Were there any requests from developers for changes to the original Xbox audio architecture that made it into the design for the 360?

BS: Plenty. XAudio 2 is a great example. Developers wanted a more flexible way of dealing with audio than they could previously, so we created a new XAudio 2 audio API for Xbox 360. They also said "we want cross platform code with Windows" so we brought XAudio 2 to Windows as well. We also have XACT cross platform from Windows and Xbox 360.

We also have a lot of experiences with the challenges of game audio and tried to some other innovation as well. No one came out and said "give us XMA, but we knew that in any system, memory is always an issue for audio, so we created XMA. Likewise our move to a software audio system makes it much easier to use DSP effects than previous generation consoles, which is a key feature for next gen gaming.

Have you ever assisted development with internal Xbox games directly with changes to SDK/APIs? Is this kept proprietary, or made available with updates?

BS: When we first launched, there were plenty of changes to the XDK that were the direct result of specific games' requests or issues. We'd roll those into the next XDK and then everyone could take advantage of the new features in the next release. Early on, we released every month, so the turnaround was pretty quick. As the platform matured, we find ourselves doing that less, though.

How do developers use media space for games?

BS: Games on Xbox 360 run off of a standard DVD-9. We've found that this is more than enough space for the vast majority of games. A large numbers of games don't fill up the DVD-9. Mass Effect is a great proof point. It's a deep, involved RPG game, with long gameplay, breathtaking graphics, and a rich script with plenty of voiceover. It fits on a single DVD-9.

The same is true for Halo 3. It was the video game event of 2007, and fits on a DVD-9. The Xbox 360 development kit includes some extremely advanced compression technologies such as VC-1 video compression, XMA, WMA to name a few. These allow you to store high definition assets for a fraction of the storage space required by older technologies.

What kind of effects does the Xbox use natively, and can they be tested anywhere in the basic SDK?

BS: We ship with a really nice reverb we licensed from a company called Princeton Digital. They are a small company that licenses audio algorithms to pro audio hardware companies such as Eventide. It's a variant of the 2016 reverb called the 2016/360. We provide sample code for some simple DSP effects like parametric EQ, delay, compression and simple filtering. You can check those out in the samples for the XDK and SDK. There are also some companies making DSP middleware for Xbox 360. For example, Halo 3 used some effects from Waves.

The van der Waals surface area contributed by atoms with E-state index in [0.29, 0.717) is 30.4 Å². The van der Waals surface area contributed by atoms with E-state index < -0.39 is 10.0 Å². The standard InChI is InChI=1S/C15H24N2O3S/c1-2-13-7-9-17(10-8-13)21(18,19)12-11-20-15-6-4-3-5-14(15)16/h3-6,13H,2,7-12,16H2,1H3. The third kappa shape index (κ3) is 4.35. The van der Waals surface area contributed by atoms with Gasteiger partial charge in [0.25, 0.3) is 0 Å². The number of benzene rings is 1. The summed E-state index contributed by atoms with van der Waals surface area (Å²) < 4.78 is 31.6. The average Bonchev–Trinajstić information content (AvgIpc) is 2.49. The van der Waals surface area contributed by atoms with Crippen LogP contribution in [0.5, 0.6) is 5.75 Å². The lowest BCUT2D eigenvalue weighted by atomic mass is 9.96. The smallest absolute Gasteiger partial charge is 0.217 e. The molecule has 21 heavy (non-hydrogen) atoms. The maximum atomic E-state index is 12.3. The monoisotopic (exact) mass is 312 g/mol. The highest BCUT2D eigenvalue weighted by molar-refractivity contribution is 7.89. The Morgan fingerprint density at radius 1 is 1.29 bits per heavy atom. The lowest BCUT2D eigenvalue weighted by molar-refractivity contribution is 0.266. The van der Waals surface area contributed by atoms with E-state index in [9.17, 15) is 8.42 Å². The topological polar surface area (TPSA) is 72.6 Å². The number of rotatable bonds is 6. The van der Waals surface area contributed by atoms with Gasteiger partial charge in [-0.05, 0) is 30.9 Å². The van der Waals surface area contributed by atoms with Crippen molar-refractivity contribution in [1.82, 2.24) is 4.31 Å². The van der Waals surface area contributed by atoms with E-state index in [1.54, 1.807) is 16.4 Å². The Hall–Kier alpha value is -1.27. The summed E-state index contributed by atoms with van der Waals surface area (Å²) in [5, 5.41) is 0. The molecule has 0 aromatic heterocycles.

Is there a way to test XACT in realtime without having to build a game engine to do it?

BS: There is an application that ships with both Windows and as part of the Xbox Development Kit that lets a sound designer fire up XACT and play with it.

What are the most interesting features that have been taken advantage of for the Xbox 360 for audio? More channels? Dynamic compression?

BS: XMA certainly -- every game uses it, and it's the primary audio format for the Xbox 360. It lets you store between eight and 10 times as much audio into memory. That makes a HUGE difference what a sound designer can deliver. I also found Halo 3's use of the Waves technologies very cool, and we're excited to have partnered with them.

Actually, one of the "most interesting features" that has been used is just the fact that, aside from XMA, we've moved to an easily programmable software audio architecture. I've seen some games do some amazing things because they could just write some C code, either for DSP effects, 3D or entire audio engines. It really has unleashed a lot of creativity in my opinion.

What game has impressed you the most for the 360 with its use of audio?

BS: BioShock, Halo 3, Call of Duty 4... there are just too many really great-sounding games to call out individuals... The amount of great audio work coming out of the studios these days is really amazing.

What is the average amount of audio memory that you are seeing used in 360 games?

BS: It really varies. I've seen as few as a couple MB (RAM footprint) to more than 64. Of course, using XMA gives you about 10:1, so that 64Mb is the equivalent of 640MB of PCM (or a full audio CD). On disk it also varies... I've seen games that use one-third of the disc for sound/music/dialog (about 2GB). Of course, I'd imagine that Guitar Hero III or Rock Band use more than the average game.


PlayStation 3